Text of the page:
First up was Behemoth, who completely stole the show from the other openers, beginning with “Wolves ov Siberia” from their latest album, “I Loved You at Your Darkest,” and leaving a lasting impression with only seven songs. Long before Ghost haunted stages with black pope outfits and Satanic theatrics, Behemoth was on the front lines of blasphemous controversy fighting for freedom of speech, and even with a banner featuring an inverted cross looming over the U.S., massive flames shooting up from the stage, and singer Adam “Nergal” Darski swinging fireballs over his corpse-painted head, the real draw was the brutally dark music enhanced by their veteran performance art.

“It is a massive privilege to be here with you today because we are part of this family called Knotfest. Four bands, four different planets, yet the same motherfucking goal. And the goal is to conquer motherfucking all!” Nergal yelled as they dove into “Conquer All,” which they certainly did.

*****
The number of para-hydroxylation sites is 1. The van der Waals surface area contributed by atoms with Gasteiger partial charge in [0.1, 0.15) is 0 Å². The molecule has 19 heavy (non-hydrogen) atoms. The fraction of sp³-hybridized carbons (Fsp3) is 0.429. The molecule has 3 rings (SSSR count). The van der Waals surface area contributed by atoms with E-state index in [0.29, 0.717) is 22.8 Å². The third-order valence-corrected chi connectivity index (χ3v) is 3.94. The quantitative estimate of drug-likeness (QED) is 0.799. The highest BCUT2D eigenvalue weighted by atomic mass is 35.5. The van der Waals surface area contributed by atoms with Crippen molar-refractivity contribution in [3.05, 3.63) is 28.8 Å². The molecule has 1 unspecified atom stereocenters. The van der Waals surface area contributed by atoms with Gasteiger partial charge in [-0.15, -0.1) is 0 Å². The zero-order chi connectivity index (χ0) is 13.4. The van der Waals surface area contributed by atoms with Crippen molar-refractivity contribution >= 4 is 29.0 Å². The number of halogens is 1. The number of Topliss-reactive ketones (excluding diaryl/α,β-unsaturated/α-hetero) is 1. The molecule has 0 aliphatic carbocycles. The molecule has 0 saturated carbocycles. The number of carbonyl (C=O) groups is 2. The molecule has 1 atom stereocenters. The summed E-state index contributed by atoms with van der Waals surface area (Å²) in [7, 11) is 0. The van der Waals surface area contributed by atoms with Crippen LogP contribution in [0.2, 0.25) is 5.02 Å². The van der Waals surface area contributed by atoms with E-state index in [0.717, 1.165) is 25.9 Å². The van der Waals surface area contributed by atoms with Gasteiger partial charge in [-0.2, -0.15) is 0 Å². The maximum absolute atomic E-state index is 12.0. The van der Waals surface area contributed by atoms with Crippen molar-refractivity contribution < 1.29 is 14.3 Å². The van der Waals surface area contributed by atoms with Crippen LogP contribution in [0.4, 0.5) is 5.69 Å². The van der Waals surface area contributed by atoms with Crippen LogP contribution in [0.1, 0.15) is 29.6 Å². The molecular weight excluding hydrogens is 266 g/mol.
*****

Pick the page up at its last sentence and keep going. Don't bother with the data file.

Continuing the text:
Next up was Gojira, backed by a much more subdued stage lined with shifting colored lights and mirrors in front of a banner of geometric shapes. While they didn’t have the stage presence of Behemoth, their technical prowess kept people mesmerized for eight songs, starting with “Toxic Garbage Island” and closing with “The Gift of Guilt.” A heavy, steady groove ran throughout this set of progressive guitar work, double bass drumming, and floor-shaking breakdowns, followed by the promise to come back to Pennsylvania soon with “new shit.”